Tim Bruce is an excellent narrator, admirably portraying a range of accents from across Europe and as far afield as the New England colonies. I would listen to more of his audiobooks although I am not sure I would attempt another Charles Spencer history volume.


Search Lit Flits for more:
Books by Charles Spencer / History / Books from England

Monday, 10 July 2017

Behind The Counter by Constantina Rebi


Behind The Counter by Constantina Rebi

First published in Greek in Greece by Quest Publications in 2015. English language translation published by Quest Publications in June 2016.

Where to buy this book:
Buy from independent booksellers via Abebooks
Buy the ebook from Amazon.comAmazon.co.uk
Buy the ebook via Payhip

How I got this book:
Received a review copy from the publisher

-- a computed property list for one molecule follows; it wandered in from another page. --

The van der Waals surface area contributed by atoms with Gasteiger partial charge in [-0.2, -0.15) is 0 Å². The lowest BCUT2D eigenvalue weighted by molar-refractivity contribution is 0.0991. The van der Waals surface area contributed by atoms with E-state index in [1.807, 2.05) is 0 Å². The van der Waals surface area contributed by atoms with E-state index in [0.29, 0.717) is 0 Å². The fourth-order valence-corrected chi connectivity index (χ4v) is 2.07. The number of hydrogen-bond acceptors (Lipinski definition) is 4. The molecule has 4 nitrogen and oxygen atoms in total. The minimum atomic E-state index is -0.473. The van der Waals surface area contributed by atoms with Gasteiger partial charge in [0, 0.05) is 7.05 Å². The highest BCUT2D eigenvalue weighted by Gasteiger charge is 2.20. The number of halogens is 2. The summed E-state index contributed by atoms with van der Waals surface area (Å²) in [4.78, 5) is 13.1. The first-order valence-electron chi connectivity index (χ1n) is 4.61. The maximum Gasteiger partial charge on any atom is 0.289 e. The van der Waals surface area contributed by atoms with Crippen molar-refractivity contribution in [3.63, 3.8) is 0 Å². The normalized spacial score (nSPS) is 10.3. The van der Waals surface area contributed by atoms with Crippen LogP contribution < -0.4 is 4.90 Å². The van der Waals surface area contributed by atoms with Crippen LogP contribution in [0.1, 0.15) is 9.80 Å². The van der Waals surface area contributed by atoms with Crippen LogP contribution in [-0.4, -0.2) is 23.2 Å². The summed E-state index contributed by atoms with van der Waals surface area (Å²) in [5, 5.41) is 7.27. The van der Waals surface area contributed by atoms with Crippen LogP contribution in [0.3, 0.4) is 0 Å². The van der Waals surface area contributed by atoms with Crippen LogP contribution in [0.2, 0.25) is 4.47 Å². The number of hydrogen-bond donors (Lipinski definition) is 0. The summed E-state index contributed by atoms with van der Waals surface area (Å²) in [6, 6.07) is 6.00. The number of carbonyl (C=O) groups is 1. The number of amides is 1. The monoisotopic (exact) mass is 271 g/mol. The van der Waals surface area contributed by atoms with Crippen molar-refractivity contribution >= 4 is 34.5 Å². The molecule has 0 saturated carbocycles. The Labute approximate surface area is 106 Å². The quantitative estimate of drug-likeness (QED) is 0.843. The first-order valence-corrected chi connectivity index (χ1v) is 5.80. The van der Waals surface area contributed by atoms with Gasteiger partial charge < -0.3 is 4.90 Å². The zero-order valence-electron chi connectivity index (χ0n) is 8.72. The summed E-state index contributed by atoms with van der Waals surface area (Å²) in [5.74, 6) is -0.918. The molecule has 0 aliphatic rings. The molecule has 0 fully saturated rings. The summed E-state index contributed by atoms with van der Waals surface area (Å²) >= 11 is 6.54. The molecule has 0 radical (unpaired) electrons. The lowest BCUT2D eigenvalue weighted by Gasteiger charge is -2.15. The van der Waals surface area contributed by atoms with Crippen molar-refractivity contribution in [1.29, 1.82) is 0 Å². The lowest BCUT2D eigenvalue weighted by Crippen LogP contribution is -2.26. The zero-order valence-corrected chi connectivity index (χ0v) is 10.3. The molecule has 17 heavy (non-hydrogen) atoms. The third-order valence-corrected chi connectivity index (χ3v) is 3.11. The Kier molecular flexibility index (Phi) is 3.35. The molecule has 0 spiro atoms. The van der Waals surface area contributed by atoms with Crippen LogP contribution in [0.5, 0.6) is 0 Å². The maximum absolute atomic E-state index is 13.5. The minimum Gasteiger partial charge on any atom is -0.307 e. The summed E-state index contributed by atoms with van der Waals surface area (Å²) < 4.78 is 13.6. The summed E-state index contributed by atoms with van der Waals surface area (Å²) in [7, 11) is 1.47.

My rating: 4 of 5 stars

The novel “Behind the Counter” is an effort to describe our times. The uncertainty and the fear of the present and the future. People who live in a surrounding of moral and financial crisis, trying to survive. Two women, who are friends and colleagues, describe their lives in dialogues. Between the dialogues there are descriptions of their colleagues, their behaviour and the effort to adjust in the cruel environment of a strict hierarchy. There are ironic metaphors in the text, as an effort to explain the cruelty, injustice and death.